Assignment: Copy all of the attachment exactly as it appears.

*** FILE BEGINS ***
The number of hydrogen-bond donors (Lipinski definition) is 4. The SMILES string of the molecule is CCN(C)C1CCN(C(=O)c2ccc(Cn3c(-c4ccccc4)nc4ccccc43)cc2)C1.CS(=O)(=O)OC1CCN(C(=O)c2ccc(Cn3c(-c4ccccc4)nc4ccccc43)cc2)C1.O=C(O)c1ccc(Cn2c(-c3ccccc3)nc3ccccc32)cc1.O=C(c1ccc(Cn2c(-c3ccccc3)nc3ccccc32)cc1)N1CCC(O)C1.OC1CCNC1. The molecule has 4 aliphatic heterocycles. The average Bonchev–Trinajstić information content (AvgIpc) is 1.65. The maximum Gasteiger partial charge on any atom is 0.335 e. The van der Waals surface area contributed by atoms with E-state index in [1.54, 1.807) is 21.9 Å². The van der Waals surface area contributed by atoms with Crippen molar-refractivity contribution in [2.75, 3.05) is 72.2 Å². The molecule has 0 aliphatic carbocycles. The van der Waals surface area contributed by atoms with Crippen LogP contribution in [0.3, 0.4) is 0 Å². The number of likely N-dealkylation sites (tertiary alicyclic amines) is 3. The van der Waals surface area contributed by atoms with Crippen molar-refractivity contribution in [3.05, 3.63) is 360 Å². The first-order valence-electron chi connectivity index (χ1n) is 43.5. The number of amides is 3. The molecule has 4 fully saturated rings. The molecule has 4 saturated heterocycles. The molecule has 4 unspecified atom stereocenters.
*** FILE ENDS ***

The number of hydrogen-bond donors (Lipinski definition) is 4. The SMILES string of the molecule is CCN(C)C1CCN(C(=O)c2ccc(Cn3c(-c4ccccc4)nc4ccccc43)cc2)C1.CS(=O)(=O)OC1CCN(C(=O)c2ccc(Cn3c(-c4ccccc4)nc4ccccc43)cc2)C1.O=C(O)c1ccc(Cn2c(-c3ccccc3)nc3ccccc32)cc1.O=C(c1ccc(Cn2c(-c3ccccc3)nc3ccccc32)cc1)N1CCC(O)C1.OC1CCNC1. The molecule has 4 aliphatic heterocycles. The average Bonchev–Trinajstić information content (AvgIpc) is 1.65. The maximum Gasteiger partial charge on any atom is 0.335 e. The van der Waals surface area contributed by atoms with E-state index in [1.54, 1.807) is 21.9 Å². The van der Waals surface area contributed by atoms with Crippen molar-refractivity contribution in [2.75, 3.05) is 72.2 Å². The molecule has 0 aliphatic carbocycles. The van der Waals surface area contributed by atoms with Crippen LogP contribution in [0.3, 0.4) is 0 Å². The number of likely N-dealkylation sites (tertiary alicyclic amines) is 3. The van der Waals surface area contributed by atoms with Crippen molar-refractivity contribution in [3.05, 3.63) is 360 Å². The first-order valence-electron chi connectivity index (χ1n) is 43.5. The number of amides is 3. The molecule has 4 fully saturated rings. The molecule has 4 saturated heterocycles. The molecule has 4 unspecified atom stereocenters.